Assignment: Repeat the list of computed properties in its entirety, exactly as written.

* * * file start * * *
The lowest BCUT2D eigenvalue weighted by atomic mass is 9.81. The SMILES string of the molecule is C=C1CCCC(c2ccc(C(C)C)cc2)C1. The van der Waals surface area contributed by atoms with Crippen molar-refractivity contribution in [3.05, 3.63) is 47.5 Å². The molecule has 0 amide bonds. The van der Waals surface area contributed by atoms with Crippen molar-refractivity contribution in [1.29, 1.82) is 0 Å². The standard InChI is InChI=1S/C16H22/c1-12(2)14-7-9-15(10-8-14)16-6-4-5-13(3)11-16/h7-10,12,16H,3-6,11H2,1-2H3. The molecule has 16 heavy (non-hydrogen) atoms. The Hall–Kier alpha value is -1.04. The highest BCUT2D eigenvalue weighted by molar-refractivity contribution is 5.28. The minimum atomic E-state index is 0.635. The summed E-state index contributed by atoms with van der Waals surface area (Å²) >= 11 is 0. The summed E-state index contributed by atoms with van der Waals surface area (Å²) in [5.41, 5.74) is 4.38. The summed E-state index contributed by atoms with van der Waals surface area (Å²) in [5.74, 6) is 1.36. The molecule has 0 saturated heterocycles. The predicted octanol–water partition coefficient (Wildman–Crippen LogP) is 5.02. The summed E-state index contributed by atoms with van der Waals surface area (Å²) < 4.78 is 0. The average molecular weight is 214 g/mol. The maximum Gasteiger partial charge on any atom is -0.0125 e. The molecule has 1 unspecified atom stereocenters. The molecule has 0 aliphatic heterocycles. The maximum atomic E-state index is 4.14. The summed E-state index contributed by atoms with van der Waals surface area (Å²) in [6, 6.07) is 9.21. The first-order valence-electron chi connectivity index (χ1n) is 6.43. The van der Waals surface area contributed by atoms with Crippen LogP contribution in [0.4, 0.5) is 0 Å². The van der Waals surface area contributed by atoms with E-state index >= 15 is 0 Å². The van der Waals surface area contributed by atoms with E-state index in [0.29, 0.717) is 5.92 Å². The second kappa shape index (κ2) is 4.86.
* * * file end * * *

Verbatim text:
The lowest BCUT2D eigenvalue weighted by atomic mass is 9.81. The SMILES string of the molecule is C=C1CCCC(c2ccc(C(C)C)cc2)C1. The van der Waals surface area contributed by atoms with Crippen molar-refractivity contribution in [3.05, 3.63) is 47.5 Å². The molecule has 0 amide bonds. The van der Waals surface area contributed by atoms with Crippen molar-refractivity contribution in [1.29, 1.82) is 0 Å². The standard InChI is InChI=1S/C16H22/c1-12(2)14-7-9-15(10-8-14)16-6-4-5-13(3)11-16/h7-10,12,16H,3-6,11H2,1-2H3. The molecule has 16 heavy (non-hydrogen) atoms. The Hall–Kier alpha value is -1.04. The highest BCUT2D eigenvalue weighted by molar-refractivity contribution is 5.28. The minimum atomic E-state index is 0.635. The summed E-state index contributed by atoms with van der Waals surface area (Å²) >= 11 is 0. The summed E-state index contributed by atoms with van der Waals surface area (Å²) in [5.41, 5.74) is 4.38. The summed E-state index contributed by atoms with van der Waals surface area (Å²) in [5.74, 6) is 1.36. The molecule has 0 saturated heterocycles. The predicted octanol–water partition coefficient (Wildman–Crippen LogP) is 5.02. The summed E-state index contributed by atoms with van der Waals surface area (Å²) < 4.78 is 0. The average molecular weight is 214 g/mol. The maximum Gasteiger partial charge on any atom is -0.0125 e. The molecule has 1 unspecified atom stereocenters. The molecule has 0 aliphatic heterocycles. The maximum atomic E-state index is 4.14. The summed E-state index contributed by atoms with van der Waals surface area (Å²) in [6, 6.07) is 9.21. The first-order valence-electron chi connectivity index (χ1n) is 6.43. The van der Waals surface area contributed by atoms with Crippen LogP contribution in [0.4, 0.5) is 0 Å². The van der Waals surface area contributed by atoms with E-state index >= 15 is 0 Å². The van der Waals surface area contributed by atoms with E-state index in [0.29, 0.717) is 5.92 Å². The second kappa shape index (κ2) is 4.86.